Secretary Cisneros briefed the governors on the efforts that are underway to date. As the Vice President has mentioned, there's been a huge outpouring of private support, which has basically taken two forms. There is effort to raise donations to rebuild the churches being spearheaded by the National Council of Churches, which has set a goal of $4 million. There is also an effort to engage the volunteer network of Habitat, of many religious institutions, of many unions to also help rebuild the churches.
In terms of the federal role, the administration is seeking to establish a national loan guarantee fund. This fund would enable the Department of Housing and Urban Development to guarantee up to $10 million in private loans that would be provided to these institutions that have been damaged by arson or terrorism. There would be no new appropriations sought to capitalize this fund. Rather the department would basically reprogram existing funds, which are no longer necessary.
So the effort to rebuild has basically combined public-private sector effort with principal focus on donations and volunteer efforts. And where we will be needed, the federal government will help back some of the private loans that may be necessary to help rebuild these institutions.
Q Is the loan guarantee program, is that the only monetary commitment that the White House made today?
MR. KATZ: That would be the only commitment that was made in regard to the rebuilding effort.
Q Okay, what about the other efforts? Has money actually been committed?
MR. KATZ: I think on the -- you might want to talk to the prevention task force.
MR. PATRICK: One of the responsibilities of FEMA in joining the task force is to identify existing federal resources that may be available to support local law enforcement in prevention. For example, there is a concern, naturally, that there might be requirements for overtime pay by local or state law enforcement. And there may be resources that are available now that could be brought to bear to support that. We have to identify those, make sure we deal with all the legal issues that may arise and then act. But our charge is to get on with it and resolve those issues as quickly as possible.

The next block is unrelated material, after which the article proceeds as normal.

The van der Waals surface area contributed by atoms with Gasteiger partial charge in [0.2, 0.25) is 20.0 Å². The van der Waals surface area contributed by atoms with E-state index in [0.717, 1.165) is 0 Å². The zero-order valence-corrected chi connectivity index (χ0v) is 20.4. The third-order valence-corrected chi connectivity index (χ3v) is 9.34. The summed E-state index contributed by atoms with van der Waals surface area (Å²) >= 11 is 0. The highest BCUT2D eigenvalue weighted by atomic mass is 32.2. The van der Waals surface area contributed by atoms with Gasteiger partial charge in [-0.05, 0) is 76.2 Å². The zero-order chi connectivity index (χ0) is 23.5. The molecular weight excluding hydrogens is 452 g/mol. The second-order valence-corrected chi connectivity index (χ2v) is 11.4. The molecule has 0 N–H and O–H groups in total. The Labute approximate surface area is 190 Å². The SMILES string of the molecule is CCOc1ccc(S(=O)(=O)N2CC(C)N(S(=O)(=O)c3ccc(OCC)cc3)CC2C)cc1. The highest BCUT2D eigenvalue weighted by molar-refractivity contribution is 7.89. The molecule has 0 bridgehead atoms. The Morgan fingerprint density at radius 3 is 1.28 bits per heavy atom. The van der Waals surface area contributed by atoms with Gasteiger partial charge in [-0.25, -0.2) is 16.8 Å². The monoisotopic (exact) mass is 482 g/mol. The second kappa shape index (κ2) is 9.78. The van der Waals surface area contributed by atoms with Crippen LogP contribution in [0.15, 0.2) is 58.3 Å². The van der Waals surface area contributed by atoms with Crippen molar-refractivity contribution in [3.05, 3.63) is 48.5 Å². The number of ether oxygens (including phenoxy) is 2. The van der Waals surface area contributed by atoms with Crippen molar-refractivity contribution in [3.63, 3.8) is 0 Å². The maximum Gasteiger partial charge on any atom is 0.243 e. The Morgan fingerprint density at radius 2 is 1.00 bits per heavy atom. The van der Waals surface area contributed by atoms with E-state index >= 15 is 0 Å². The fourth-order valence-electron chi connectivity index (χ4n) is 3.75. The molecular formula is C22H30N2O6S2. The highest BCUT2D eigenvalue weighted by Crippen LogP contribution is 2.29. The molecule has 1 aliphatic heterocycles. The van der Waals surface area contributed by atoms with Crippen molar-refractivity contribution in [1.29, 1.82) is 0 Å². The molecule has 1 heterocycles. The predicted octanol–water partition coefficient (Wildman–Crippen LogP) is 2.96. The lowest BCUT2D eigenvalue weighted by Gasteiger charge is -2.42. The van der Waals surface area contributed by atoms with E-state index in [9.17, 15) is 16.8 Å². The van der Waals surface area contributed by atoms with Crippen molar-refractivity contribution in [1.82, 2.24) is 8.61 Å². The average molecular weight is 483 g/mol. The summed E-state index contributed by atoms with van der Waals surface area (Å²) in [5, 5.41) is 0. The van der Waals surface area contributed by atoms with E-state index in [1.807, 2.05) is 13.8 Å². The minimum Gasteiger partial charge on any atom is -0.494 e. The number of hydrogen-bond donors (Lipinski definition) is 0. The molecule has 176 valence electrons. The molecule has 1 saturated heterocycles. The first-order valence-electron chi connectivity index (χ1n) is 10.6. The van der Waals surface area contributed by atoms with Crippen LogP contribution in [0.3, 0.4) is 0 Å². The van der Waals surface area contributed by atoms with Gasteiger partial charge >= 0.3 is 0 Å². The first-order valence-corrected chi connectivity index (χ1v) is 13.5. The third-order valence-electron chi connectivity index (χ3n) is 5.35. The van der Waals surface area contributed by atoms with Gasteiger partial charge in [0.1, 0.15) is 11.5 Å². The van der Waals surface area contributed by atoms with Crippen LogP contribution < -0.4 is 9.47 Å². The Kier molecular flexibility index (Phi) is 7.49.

Q Mr. Patrick, could you address a hotline -- state hotlines? Is that something that the federal government has suggested, too, or is that something states are doing on their own?
MR. PATRICK: Many are doing it on their own. There is a national hotline, which is -- I think you said today they've received, as of the time of the meeting, over 700 calls -- information and leads concerning the incidents. That's important.
We obviously have to make that information available to our state and local counterparts who are working with us to solve these crimes, and the same thing in the reverse -- that we have to have access to the information that is gathered by the state.
Q Is that new? The hotline, the national hotline, is that something that has recently been started?
MR. PATRICK: The President announced that a week ago, 10 days ago.
Q How would you characterize race relations in this country?
MR. PATRICK: In a word?
Q No, a sentence.
MR. PATRICK: We have made extraordinary progress in this country in my short lifetime, 40 years. We have some distance to go, and we are not going to become the country we have dedicated ourselves to become unless we bear down and express in tangible ways and symbolic ways our determination to go the rest of the distance.